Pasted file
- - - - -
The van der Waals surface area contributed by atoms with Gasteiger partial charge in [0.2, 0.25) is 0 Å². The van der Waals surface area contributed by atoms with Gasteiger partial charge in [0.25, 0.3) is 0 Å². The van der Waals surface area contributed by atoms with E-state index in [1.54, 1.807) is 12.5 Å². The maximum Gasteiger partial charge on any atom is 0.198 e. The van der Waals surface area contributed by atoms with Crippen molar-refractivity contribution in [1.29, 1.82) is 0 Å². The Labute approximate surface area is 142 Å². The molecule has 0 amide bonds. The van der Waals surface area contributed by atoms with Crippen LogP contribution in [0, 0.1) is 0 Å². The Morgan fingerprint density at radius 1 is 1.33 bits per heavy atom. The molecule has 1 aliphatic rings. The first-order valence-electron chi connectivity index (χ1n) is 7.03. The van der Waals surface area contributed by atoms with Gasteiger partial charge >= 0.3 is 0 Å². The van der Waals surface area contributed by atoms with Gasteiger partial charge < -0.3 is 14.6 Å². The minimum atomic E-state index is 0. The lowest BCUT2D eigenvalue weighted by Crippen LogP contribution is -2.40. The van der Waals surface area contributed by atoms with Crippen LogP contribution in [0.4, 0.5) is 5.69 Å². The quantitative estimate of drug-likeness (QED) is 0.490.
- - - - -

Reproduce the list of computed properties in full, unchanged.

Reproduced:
The van der Waals surface area contributed by atoms with Gasteiger partial charge in [0.2, 0.25) is 0 Å². The van der Waals surface area contributed by atoms with Gasteiger partial charge in [0.25, 0.3) is 0 Å². The van der Waals surface area contributed by atoms with E-state index in [1.54, 1.807) is 12.5 Å². The maximum Gasteiger partial charge on any atom is 0.198 e. The van der Waals surface area contributed by atoms with Crippen molar-refractivity contribution in [1.29, 1.82) is 0 Å². The Labute approximate surface area is 142 Å². The molecule has 0 amide bonds. The van der Waals surface area contributed by atoms with Crippen LogP contribution in [0, 0.1) is 0 Å². The Morgan fingerprint density at radius 1 is 1.33 bits per heavy atom. The molecule has 1 aliphatic rings. The first-order valence-electron chi connectivity index (χ1n) is 7.03. The van der Waals surface area contributed by atoms with Gasteiger partial charge >= 0.3 is 0 Å². The van der Waals surface area contributed by atoms with Gasteiger partial charge < -0.3 is 14.6 Å². The minimum atomic E-state index is 0. The lowest BCUT2D eigenvalue weighted by Crippen LogP contribution is -2.40. The van der Waals surface area contributed by atoms with Crippen LogP contribution in [0.4, 0.5) is 5.69 Å². The quantitative estimate of drug-likeness (QED) is 0.490.